Console #118 - Interview with Connor of rend3 - a 3D renderer library written in pure rust
Featuring jiraCLI, Resoto, and Audio Sharing.
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Feature-rich interactive Jira command line that will help you avoid Jira UI.
language: Go, stars: 1815, issues: 20, last commit: August 14, 2022
Write code that reacts to changes in your cloud infrastructure. Resoto helps you search infrastructure, generate reports, and automate tasks. Works with AWS, DigitalOcean, Google Cloud, and more.
language: Python, stars: 1025, issues: 31, last commit: August 12, 2022
Audio Sharing lets you share the audio stream of your computer to other devices by simply scanning a QR code.
language: Rust, stars: 10, issues: 6, last commit: July 31, 2022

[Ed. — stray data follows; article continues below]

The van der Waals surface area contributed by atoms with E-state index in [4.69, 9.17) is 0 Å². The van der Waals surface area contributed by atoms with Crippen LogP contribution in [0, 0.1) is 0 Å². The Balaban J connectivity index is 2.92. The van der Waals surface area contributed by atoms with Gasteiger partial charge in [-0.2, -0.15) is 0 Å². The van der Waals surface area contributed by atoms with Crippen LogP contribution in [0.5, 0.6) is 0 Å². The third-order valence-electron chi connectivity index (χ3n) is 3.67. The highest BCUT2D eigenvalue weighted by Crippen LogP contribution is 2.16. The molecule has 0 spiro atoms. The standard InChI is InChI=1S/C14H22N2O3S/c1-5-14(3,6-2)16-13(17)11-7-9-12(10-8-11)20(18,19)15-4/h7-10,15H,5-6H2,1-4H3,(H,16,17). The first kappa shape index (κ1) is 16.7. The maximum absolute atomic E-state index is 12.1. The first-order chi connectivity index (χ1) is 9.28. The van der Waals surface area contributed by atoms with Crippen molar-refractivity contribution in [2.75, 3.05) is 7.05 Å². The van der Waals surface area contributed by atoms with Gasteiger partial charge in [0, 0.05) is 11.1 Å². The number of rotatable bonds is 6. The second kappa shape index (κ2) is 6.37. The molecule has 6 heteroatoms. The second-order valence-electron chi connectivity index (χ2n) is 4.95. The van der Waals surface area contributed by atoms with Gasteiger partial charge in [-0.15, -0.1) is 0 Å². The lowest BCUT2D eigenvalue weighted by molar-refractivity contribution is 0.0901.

Easy to use, customizable, efficient 3D renderer library built on wgpu.
language: Rust, stars: 524, issues: 35, last commit: July 20, 2022
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🎤 Interview With Connor of rend3
Hey Connor! Thanks for joining us! Let us start with your background. Where have you worked in the past, where are you from, how did you learn to program, and what languages or frameworks do you like?
I am a self-taught systems programmer building programs for fun. I like Graphics, High-Performance Software, and Transportation (i.e. Trains). I’ve been programming in some form since about 10 or 11 when I picked up Scratch as part of a school programming initiative.
What is your favorite software tool?